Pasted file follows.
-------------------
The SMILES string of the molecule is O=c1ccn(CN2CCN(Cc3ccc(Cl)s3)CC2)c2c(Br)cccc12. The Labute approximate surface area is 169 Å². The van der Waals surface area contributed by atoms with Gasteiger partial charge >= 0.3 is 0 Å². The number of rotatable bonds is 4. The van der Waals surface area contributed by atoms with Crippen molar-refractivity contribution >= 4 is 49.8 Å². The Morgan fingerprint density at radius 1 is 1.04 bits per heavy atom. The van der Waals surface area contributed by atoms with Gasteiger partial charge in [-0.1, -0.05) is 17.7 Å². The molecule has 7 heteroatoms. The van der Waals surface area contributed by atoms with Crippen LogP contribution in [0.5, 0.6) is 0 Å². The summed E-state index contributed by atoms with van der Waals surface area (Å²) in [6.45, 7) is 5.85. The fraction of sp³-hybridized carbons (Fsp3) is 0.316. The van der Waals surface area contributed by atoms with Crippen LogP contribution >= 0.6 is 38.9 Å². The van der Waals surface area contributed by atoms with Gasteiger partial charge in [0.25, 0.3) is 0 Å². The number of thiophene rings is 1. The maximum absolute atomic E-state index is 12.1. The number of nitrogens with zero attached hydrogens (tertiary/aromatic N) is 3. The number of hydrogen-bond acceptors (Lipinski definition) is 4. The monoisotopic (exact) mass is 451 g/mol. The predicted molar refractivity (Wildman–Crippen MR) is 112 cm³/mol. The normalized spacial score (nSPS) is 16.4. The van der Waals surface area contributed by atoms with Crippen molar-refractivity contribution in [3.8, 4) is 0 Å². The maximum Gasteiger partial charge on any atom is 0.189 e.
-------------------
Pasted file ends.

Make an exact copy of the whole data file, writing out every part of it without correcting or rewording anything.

The SMILES string of the molecule is O=c1ccn(CN2CCN(Cc3ccc(Cl)s3)CC2)c2c(Br)cccc12. The Labute approximate surface area is 169 Å². The van der Waals surface area contributed by atoms with Gasteiger partial charge >= 0.3 is 0 Å². The number of rotatable bonds is 4. The van der Waals surface area contributed by atoms with Crippen molar-refractivity contribution >= 4 is 49.8 Å². The Morgan fingerprint density at radius 1 is 1.04 bits per heavy atom. The van der Waals surface area contributed by atoms with Gasteiger partial charge in [-0.1, -0.05) is 17.7 Å². The molecule has 7 heteroatoms. The van der Waals surface area contributed by atoms with Crippen LogP contribution in [0.5, 0.6) is 0 Å². The summed E-state index contributed by atoms with van der Waals surface area (Å²) in [6.45, 7) is 5.85. The fraction of sp³-hybridized carbons (Fsp3) is 0.316. The van der Waals surface area contributed by atoms with Crippen LogP contribution >= 0.6 is 38.9 Å². The van der Waals surface area contributed by atoms with Gasteiger partial charge in [0.25, 0.3) is 0 Å². The number of thiophene rings is 1. The maximum absolute atomic E-state index is 12.1. The number of nitrogens with zero attached hydrogens (tertiary/aromatic N) is 3. The number of hydrogen-bond acceptors (Lipinski definition) is 4. The monoisotopic (exact) mass is 451 g/mol. The predicted molar refractivity (Wildman–Crippen MR) is 112 cm³/mol. The normalized spacial score (nSPS) is 16.4. The van der Waals surface area contributed by atoms with Crippen molar-refractivity contribution in [3.8, 4) is 0 Å². The maximum Gasteiger partial charge on any atom is 0.189 e.